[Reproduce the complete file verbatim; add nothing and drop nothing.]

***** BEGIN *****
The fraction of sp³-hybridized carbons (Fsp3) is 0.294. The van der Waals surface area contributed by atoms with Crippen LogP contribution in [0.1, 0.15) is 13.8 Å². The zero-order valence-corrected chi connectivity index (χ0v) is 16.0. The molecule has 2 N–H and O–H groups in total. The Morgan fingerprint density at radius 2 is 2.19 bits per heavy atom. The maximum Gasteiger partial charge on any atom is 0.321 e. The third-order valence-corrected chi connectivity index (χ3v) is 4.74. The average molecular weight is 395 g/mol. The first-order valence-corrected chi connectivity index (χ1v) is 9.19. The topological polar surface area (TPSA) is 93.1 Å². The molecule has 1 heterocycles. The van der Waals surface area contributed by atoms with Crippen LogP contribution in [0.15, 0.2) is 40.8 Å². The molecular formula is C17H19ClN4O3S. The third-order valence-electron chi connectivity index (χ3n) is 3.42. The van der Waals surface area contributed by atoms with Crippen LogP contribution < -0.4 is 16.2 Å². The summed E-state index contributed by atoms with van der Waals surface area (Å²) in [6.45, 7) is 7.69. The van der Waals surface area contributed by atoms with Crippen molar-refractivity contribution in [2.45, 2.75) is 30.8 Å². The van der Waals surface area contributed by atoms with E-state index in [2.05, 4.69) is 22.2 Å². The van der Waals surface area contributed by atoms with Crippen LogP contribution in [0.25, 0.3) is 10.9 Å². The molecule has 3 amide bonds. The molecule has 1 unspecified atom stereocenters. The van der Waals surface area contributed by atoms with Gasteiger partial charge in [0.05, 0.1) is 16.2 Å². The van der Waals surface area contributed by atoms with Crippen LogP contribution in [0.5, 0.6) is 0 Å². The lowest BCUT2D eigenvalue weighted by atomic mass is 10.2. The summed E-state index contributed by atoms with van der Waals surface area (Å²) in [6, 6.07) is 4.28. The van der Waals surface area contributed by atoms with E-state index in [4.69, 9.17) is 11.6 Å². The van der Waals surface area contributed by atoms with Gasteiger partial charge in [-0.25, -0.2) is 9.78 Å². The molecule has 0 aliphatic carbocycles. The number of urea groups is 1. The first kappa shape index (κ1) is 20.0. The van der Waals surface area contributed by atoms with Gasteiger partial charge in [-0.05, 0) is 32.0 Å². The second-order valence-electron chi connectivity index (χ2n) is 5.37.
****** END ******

The fraction of sp³-hybridized carbons (Fsp3) is 0.294. The van der Waals surface area contributed by atoms with Crippen LogP contribution in [0.1, 0.15) is 13.8 Å². The zero-order valence-corrected chi connectivity index (χ0v) is 16.0. The molecule has 2 N–H and O–H groups in total. The Morgan fingerprint density at radius 2 is 2.19 bits per heavy atom. The maximum Gasteiger partial charge on any atom is 0.321 e. The third-order valence-corrected chi connectivity index (χ3v) is 4.74. The average molecular weight is 395 g/mol. The first-order valence-corrected chi connectivity index (χ1v) is 9.19. The topological polar surface area (TPSA) is 93.1 Å². The molecule has 1 heterocycles. The van der Waals surface area contributed by atoms with Crippen LogP contribution in [0.15, 0.2) is 40.8 Å². The molecular formula is C17H19ClN4O3S. The third-order valence-electron chi connectivity index (χ3n) is 3.42. The van der Waals surface area contributed by atoms with Crippen LogP contribution < -0.4 is 16.2 Å². The summed E-state index contributed by atoms with van der Waals surface area (Å²) in [6.45, 7) is 7.69. The van der Waals surface area contributed by atoms with Crippen molar-refractivity contribution in [2.45, 2.75) is 30.8 Å². The van der Waals surface area contributed by atoms with E-state index in [2.05, 4.69) is 22.2 Å². The van der Waals surface area contributed by atoms with Crippen LogP contribution in [0.25, 0.3) is 10.9 Å². The molecule has 3 amide bonds. The molecule has 1 unspecified atom stereocenters. The van der Waals surface area contributed by atoms with Gasteiger partial charge in [0.05, 0.1) is 16.2 Å². The van der Waals surface area contributed by atoms with Crippen LogP contribution in [0.5, 0.6) is 0 Å². The lowest BCUT2D eigenvalue weighted by atomic mass is 10.2. The summed E-state index contributed by atoms with van der Waals surface area (Å²) in [6, 6.07) is 4.28. The van der Waals surface area contributed by atoms with E-state index in [4.69, 9.17) is 11.6 Å². The van der Waals surface area contributed by atoms with Gasteiger partial charge in [-0.25, -0.2) is 9.78 Å². The molecule has 0 aliphatic carbocycles. The number of urea groups is 1. The first kappa shape index (κ1) is 20.0. The van der Waals surface area contributed by atoms with Gasteiger partial charge in [-0.05, 0) is 32.0 Å². The second-order valence-electron chi connectivity index (χ2n) is 5.37.